Another way to consider the issue is to look at the benefits provided and realize how hard it would be for someone's food consumption to not exceed that amount naturally. The maximum monthly benefits a family of four could receive is $668 (an temporarily enhanced amount only accomplished through the Recovery Act in response to the recession), which divided by days (30), family members (4), and meals (3- assuming you don't eat at any other time?) works out to $1.85 per person per meal. People in SNAP clearly aren't be showered in excessive food assistance.
But why then not let people make their own decisions? Is it mostly a matter of political calculation?And by your logic, why not require SNAP to be used only for healthy foods? I imagine that it would be a "snap" to program cards to reject soda, twinkies, etc.
Just sayin, Mr. Lhttp://www.cato-at-liberty.org/public-transit-a-classic-example-of-government-in-action/
http://www.fns.usda.gov/ora/menu/Published/SNAP/FILES/ProgramOperations/FSPFoodRestrictions.pdfhttp://www.sciencedirect.com/science?_ob=ArticleURL&_udi=B6VCB-4V2PT0T-3&_user=10&_coverDate=04%2F30%2F2009&_rdoc=1&_fmt=high&_orig=browse&_origin=browse&_sort=d&view=c&_acct=C000050221&_version=1&_urlVersion=0&_userid=10&md5=729a9878387240d9918e0557a68f63dd (unfortunately I haven't found a way through hamilton's research tools or what's available on the internet to access the full article, though the abstract gives you a good idea of their results).Here's a powerpoint presentation on this paper: http://aic.ucdavis.edu/obesity/pubs/Alston,etal_July2007.pdf (hopefully it loads for you, I had some trouble with it. Pgs. 15-18 provide the study's results). In case the pdf slides don’t load, here's what FRAC had to say about the study's results:“Researchers at the University of California-Davis explored the potential impact of limiting SNAP/Food Stamp purchases to healthy foods such as fruits, vegetables, whole grains, lean meat and fish, low-fat milk, and water. They concluded that while such purchasing restrictions may improve diets and reduce obesity among some SNAP/Food Stamp participants, a number of potential consequences make it an "ineffective and inefficient" strategy on its own. For example, these purchasing restrictions may diminish the perceived value and attractiveness of the program, causing a decline in SNAP/Food Stamp participation. Eligible, "healthy" foods with their higher demand could increase in price, while ineligible, "unhealthy" foods with their lower demand could drop in price. As a result, healthy food consumption may increase among SNAP/Food Stamp participants, but decline among non-participants, especially low-income non-participants who cannot afford the higher-priced items. Updates to the list of eligible foods could also increase SNAP/Food Stamp administrative costs, given the continuous stream of new and reformulated products on grocery store shelves. Finally, the impact on unhealthy food purchases and consumption is unknown because ineligible foods could still be purchased using other payment methods."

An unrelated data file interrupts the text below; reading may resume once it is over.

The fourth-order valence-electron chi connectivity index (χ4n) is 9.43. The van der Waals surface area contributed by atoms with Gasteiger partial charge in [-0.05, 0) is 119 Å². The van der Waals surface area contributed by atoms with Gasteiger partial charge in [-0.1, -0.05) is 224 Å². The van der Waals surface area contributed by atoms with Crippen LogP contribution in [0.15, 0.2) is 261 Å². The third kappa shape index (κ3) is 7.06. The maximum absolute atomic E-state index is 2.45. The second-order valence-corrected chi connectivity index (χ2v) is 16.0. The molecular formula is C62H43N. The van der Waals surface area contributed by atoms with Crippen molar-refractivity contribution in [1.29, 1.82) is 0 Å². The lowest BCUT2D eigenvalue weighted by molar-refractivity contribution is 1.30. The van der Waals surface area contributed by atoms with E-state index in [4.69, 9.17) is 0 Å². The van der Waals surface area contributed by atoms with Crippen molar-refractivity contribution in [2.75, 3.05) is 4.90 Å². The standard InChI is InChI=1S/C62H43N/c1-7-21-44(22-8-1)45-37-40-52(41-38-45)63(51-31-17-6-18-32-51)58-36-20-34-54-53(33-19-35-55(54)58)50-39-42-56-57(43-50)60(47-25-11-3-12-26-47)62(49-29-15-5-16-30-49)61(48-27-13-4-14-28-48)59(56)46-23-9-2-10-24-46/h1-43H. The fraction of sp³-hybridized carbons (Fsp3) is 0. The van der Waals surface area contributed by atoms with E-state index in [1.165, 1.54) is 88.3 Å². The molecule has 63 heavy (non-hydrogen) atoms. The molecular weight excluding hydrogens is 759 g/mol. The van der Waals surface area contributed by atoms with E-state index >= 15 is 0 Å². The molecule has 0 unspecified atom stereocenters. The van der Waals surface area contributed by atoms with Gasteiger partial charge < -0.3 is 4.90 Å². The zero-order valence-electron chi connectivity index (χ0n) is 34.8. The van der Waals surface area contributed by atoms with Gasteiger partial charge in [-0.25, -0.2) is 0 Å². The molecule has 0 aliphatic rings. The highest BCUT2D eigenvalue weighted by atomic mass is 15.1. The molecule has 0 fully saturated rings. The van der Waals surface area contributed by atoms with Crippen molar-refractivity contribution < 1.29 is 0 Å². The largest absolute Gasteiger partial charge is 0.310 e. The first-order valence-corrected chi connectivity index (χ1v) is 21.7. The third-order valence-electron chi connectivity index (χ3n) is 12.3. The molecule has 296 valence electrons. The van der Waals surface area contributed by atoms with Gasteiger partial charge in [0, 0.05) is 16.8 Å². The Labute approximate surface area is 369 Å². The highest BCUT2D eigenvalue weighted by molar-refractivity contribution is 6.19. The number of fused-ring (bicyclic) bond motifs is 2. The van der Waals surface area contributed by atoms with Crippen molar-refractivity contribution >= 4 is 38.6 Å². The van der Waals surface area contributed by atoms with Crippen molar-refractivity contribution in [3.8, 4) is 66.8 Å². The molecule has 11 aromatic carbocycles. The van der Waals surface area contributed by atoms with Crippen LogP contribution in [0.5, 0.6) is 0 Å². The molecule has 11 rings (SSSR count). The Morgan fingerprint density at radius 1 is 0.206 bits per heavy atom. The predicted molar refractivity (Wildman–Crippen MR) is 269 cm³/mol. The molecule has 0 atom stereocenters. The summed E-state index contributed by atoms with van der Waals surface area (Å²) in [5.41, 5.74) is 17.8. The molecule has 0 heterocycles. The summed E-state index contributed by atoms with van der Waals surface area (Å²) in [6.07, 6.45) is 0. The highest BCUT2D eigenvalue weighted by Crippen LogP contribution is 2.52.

As I've said before, I think there are serious implementation challenges to this idea, and I'm also concerned about the food deserts and higher healthy food prices faced by many in low-income communities. There are better policy options for addressing this concern.On food assistance vs. cash benefit debate, yes- it's largely about political concerns. After all, I've amply demonstrated that this change would have no material benefit for nearly all SNAP households, so it's not like SNAP participants would be better off. It's not that anti-poverty advocates don't want a near-universal cash-based entitlement program (which is what this change would create). This of course is the last thing conservatives’ want- so I find this debate a little disingenuous because conservatives have clearly expressed their opposition to these types of programs. It seems quite clear to me that many (I’m not saying you) who advocate for this change are really hoping to weaken the program’s political defenses in order to enable them to reduce the program’s enrollment or benefits. The structuring of a program is important to establishing its political viability- programs for the poor often turn into poor programs. History has shown us that to protect these important anti-poverty programs, it’s vital to structure them in such a way that prevents the American people from buying into the vicious slander and lies of politicians like Ronald Reagan.